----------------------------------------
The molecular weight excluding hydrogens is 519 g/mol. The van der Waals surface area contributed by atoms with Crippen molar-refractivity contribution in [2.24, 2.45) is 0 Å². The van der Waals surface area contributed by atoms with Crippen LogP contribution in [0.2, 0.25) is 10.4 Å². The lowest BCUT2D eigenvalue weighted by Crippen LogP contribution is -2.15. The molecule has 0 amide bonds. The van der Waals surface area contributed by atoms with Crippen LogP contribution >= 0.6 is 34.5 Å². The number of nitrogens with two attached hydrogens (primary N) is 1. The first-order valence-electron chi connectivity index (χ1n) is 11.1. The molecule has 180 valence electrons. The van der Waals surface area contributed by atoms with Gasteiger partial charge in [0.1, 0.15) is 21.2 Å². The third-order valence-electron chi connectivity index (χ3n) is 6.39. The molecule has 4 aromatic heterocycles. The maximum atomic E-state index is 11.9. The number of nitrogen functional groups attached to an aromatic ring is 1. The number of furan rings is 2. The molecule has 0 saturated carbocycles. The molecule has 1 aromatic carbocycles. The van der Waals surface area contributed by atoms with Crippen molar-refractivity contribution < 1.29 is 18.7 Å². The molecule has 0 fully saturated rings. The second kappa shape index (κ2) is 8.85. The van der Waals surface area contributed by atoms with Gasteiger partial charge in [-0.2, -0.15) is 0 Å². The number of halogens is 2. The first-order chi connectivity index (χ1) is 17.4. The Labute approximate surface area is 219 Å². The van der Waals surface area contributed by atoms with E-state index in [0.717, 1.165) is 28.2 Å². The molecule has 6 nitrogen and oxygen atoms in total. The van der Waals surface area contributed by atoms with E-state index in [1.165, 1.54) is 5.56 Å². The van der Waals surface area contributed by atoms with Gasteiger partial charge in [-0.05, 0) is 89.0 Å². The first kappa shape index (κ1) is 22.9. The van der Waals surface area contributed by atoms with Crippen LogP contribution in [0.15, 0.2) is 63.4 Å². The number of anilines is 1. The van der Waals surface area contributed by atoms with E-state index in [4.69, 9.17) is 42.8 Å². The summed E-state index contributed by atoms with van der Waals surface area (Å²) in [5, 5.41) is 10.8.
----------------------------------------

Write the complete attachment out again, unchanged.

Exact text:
The molecular weight excluding hydrogens is 519 g/mol. The van der Waals surface area contributed by atoms with Crippen molar-refractivity contribution in [2.24, 2.45) is 0 Å². The van der Waals surface area contributed by atoms with Crippen LogP contribution in [0.2, 0.25) is 10.4 Å². The lowest BCUT2D eigenvalue weighted by Crippen LogP contribution is -2.15. The molecule has 0 amide bonds. The van der Waals surface area contributed by atoms with Crippen LogP contribution >= 0.6 is 34.5 Å². The number of nitrogens with two attached hydrogens (primary N) is 1. The first-order valence-electron chi connectivity index (χ1n) is 11.1. The molecule has 180 valence electrons. The van der Waals surface area contributed by atoms with Gasteiger partial charge in [0.1, 0.15) is 21.2 Å². The third-order valence-electron chi connectivity index (χ3n) is 6.39. The molecule has 4 aromatic heterocycles. The maximum atomic E-state index is 11.9. The number of nitrogen functional groups attached to an aromatic ring is 1. The number of furan rings is 2. The molecule has 0 saturated carbocycles. The molecule has 1 aromatic carbocycles. The van der Waals surface area contributed by atoms with Crippen molar-refractivity contribution < 1.29 is 18.7 Å². The molecule has 0 fully saturated rings. The second kappa shape index (κ2) is 8.85. The van der Waals surface area contributed by atoms with Gasteiger partial charge in [-0.2, -0.15) is 0 Å². The number of halogens is 2. The first-order chi connectivity index (χ1) is 17.4. The Labute approximate surface area is 219 Å². The van der Waals surface area contributed by atoms with E-state index in [0.717, 1.165) is 28.2 Å². The molecule has 6 nitrogen and oxygen atoms in total. The van der Waals surface area contributed by atoms with E-state index in [1.165, 1.54) is 5.56 Å². The van der Waals surface area contributed by atoms with Gasteiger partial charge in [-0.05, 0) is 89.0 Å². The first kappa shape index (κ1) is 22.9. The van der Waals surface area contributed by atoms with Crippen LogP contribution in [0.15, 0.2) is 63.4 Å². The number of anilines is 1. The van der Waals surface area contributed by atoms with E-state index in [4.69, 9.17) is 42.8 Å². The summed E-state index contributed by atoms with van der Waals surface area (Å²) in [5, 5.41) is 10.8.